THREE decades of community spirit will be celebrated in Abbeyfeale next weekend when residents of Collins Park, one of the oldest council housing estates in the county, mark its 30th birthday.
Past and present residents will attend a sell-out reunion at the nearby Abbeyfeale RFC club house on October 29 for an evening full of cakes, music and memories.
The event has been organised by a recently revived Collins Park residents’ committee, with a helping hand from a Limerick County Council housing department which is making fresh efforts to reach out to its tenants.
While stirring a cup of strong tea in her kitchen in number 17 this Tuesday, Yvonne Murphy, one of the reunion’s organisers, said that living in Collins Park has had a lasting impact on everyone there, not least herself.
“I grew up over in number 12. My husband was in number 14. I was best friends with his sister, but I couldn’t stand him! We ended up getting married in 2007. We bought the house here a year ago last February.”
The couple now have a two-year-old daughter, Abigail.
Collins Park was originally a development of just over 20 homes which was officially opened by former Fianna Fail TD Gerry Collins in 1981. Originally named ‘The Grove’, it was later renamed in Collins’ honour and quickly expanded to 82 homes.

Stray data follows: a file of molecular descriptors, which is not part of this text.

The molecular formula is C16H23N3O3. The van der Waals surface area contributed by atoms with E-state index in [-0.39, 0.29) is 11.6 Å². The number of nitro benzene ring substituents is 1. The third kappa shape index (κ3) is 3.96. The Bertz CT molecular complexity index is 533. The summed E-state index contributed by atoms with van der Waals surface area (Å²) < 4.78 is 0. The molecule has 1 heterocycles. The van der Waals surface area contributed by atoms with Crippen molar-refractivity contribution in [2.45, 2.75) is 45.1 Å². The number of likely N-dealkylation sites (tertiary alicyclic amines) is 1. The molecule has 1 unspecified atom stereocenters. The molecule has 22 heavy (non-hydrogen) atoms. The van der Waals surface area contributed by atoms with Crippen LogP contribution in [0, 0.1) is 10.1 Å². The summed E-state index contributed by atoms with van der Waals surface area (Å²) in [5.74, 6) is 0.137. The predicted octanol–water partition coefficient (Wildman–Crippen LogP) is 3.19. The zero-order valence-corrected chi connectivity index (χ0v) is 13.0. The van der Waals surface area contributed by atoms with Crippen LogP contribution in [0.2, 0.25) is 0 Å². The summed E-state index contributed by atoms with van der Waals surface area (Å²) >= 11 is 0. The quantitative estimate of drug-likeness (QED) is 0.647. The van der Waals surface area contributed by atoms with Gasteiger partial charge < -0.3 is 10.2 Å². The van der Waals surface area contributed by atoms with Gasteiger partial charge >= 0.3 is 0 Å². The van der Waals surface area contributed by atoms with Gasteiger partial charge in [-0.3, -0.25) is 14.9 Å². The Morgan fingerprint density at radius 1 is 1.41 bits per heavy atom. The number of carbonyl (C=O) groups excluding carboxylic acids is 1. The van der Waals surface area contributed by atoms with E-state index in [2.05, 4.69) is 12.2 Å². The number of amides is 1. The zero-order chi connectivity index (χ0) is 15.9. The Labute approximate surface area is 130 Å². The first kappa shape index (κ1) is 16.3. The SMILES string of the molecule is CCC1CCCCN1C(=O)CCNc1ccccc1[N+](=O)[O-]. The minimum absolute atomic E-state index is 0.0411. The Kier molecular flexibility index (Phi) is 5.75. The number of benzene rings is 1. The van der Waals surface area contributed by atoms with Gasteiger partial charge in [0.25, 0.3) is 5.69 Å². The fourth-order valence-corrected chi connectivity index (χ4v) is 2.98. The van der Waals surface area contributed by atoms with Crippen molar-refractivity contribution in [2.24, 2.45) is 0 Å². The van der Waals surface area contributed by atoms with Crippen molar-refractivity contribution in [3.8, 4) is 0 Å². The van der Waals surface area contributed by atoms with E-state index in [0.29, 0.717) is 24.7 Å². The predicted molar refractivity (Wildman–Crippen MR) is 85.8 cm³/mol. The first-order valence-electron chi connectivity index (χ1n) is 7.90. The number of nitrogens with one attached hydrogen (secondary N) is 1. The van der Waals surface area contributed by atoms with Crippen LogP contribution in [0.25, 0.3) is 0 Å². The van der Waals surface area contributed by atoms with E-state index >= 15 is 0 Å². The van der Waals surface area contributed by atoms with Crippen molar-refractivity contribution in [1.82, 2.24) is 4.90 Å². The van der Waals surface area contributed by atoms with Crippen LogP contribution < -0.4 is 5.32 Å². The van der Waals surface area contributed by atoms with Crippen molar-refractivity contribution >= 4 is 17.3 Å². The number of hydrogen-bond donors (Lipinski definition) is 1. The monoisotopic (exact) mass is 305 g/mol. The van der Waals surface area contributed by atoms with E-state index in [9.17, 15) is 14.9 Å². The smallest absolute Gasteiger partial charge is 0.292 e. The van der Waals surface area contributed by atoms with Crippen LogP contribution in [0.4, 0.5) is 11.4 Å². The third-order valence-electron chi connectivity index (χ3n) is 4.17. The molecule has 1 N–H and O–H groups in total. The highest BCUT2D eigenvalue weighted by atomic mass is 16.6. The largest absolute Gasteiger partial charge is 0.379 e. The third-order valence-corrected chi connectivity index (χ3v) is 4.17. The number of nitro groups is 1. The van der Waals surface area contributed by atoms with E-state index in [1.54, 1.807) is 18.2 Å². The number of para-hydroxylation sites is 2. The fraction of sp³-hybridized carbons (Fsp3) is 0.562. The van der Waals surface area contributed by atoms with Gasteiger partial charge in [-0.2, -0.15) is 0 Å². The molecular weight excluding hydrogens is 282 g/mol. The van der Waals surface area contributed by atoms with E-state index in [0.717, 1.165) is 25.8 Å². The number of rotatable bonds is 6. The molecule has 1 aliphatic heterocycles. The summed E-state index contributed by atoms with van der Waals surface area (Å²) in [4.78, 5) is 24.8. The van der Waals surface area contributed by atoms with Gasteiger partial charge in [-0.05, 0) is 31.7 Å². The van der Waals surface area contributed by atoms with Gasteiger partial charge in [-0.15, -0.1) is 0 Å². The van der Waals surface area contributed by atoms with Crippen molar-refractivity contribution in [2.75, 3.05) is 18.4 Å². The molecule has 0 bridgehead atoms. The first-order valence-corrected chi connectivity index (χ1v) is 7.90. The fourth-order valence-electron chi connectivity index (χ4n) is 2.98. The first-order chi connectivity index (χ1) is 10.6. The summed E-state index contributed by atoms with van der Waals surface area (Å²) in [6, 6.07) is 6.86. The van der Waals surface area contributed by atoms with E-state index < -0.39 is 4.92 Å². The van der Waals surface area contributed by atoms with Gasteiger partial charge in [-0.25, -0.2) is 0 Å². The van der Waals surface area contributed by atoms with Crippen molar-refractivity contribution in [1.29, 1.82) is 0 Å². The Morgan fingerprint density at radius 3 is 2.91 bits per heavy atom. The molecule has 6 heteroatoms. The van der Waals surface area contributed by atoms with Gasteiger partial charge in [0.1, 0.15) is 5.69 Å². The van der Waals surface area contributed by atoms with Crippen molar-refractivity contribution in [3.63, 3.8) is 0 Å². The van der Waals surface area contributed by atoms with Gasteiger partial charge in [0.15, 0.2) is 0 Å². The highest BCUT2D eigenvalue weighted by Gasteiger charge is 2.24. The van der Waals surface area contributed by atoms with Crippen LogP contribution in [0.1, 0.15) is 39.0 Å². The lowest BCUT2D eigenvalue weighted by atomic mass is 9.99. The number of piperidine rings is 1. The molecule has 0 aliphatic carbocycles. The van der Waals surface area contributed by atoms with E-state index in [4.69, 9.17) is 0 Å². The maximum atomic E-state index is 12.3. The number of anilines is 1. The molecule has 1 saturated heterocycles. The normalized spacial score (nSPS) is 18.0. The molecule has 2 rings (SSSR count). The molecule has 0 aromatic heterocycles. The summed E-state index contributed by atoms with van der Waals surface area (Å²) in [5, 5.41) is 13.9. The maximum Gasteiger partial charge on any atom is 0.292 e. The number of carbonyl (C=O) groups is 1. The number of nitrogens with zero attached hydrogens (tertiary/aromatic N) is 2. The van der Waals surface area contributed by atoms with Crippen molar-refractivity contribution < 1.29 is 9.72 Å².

Patrick Smith, chairman of the reunion organising committee, was one of 15 children who grew up under one roof here. “It was a busy house alright. You wouldn’t want to be late for dinner”.
In recent months, the Collins Park residents’ group have cut their teeth organising estate fun days and barbeques. They have been aided by Christy O’Donovan and Kate McGrath of council’s tenant liaison office. Ms McGrath said that by organising residents’ committees and opening up lines of communication with the housing office, locals in Collins Park and other estates can make their views heard that bit easier.
“The perception was around for a long time that the council don’t care”, she said. “That’s starting to change”.
Pointing at recent work carried out around the estate by the residents themselves, Mr O’Donovan said that simple concerns are now being tackled. “Just here, they wanted new paint for the front of the houses. So we organised the paint. We put up new signs over there, and sorted out access there. Basic things. It’s about helping them to do things for themselves.”
Over at number 28, 92-year-old Mary Nelligan, the oldest person in Collins Park, waves a welcoming hand in from the cold and sits down next to an open fire in a living room filled with family photos. Like many residents, she’s been here from day one. “They’re grand”, she says, when asked about the houses. “Grand and warm”.
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